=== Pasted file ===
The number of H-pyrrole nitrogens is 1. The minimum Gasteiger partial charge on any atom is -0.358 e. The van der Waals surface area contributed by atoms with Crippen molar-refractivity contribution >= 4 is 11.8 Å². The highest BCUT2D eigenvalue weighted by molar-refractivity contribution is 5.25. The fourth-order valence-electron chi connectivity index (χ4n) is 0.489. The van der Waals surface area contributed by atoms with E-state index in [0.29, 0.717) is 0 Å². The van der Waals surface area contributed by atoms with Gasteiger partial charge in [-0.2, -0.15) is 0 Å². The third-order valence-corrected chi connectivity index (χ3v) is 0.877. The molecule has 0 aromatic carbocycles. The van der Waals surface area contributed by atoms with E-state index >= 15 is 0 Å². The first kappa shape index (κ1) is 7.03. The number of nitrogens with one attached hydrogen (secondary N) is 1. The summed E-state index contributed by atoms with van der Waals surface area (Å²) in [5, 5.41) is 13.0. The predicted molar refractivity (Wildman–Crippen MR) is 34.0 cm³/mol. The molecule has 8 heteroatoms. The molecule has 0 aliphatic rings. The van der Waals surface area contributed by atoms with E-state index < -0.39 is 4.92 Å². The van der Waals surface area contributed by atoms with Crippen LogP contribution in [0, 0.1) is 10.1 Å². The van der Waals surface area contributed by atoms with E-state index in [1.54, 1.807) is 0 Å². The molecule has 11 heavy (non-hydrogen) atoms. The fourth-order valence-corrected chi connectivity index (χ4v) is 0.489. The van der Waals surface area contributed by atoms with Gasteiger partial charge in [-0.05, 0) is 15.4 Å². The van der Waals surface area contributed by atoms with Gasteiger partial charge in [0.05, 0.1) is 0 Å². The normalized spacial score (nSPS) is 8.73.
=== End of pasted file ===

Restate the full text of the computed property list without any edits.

The number of H-pyrrole nitrogens is 1. The minimum Gasteiger partial charge on any atom is -0.358 e. The van der Waals surface area contributed by atoms with Crippen molar-refractivity contribution >= 4 is 11.8 Å². The highest BCUT2D eigenvalue weighted by molar-refractivity contribution is 5.25. The fourth-order valence-electron chi connectivity index (χ4n) is 0.489. The van der Waals surface area contributed by atoms with E-state index in [0.29, 0.717) is 0 Å². The van der Waals surface area contributed by atoms with Gasteiger partial charge in [-0.2, -0.15) is 0 Å². The third-order valence-corrected chi connectivity index (χ3v) is 0.877. The molecule has 0 aromatic carbocycles. The van der Waals surface area contributed by atoms with E-state index >= 15 is 0 Å². The first kappa shape index (κ1) is 7.03. The number of nitrogens with one attached hydrogen (secondary N) is 1. The summed E-state index contributed by atoms with van der Waals surface area (Å²) in [5, 5.41) is 13.0. The predicted molar refractivity (Wildman–Crippen MR) is 34.0 cm³/mol. The molecule has 8 heteroatoms. The molecule has 0 aliphatic rings. The van der Waals surface area contributed by atoms with E-state index < -0.39 is 4.92 Å². The van der Waals surface area contributed by atoms with Crippen LogP contribution in [0, 0.1) is 10.1 Å². The van der Waals surface area contributed by atoms with E-state index in [1.54, 1.807) is 0 Å². The molecule has 11 heavy (non-hydrogen) atoms. The fourth-order valence-corrected chi connectivity index (χ4v) is 0.489. The van der Waals surface area contributed by atoms with Gasteiger partial charge in [-0.05, 0) is 15.4 Å². The van der Waals surface area contributed by atoms with Gasteiger partial charge in [0.05, 0.1) is 0 Å². The normalized spacial score (nSPS) is 8.73.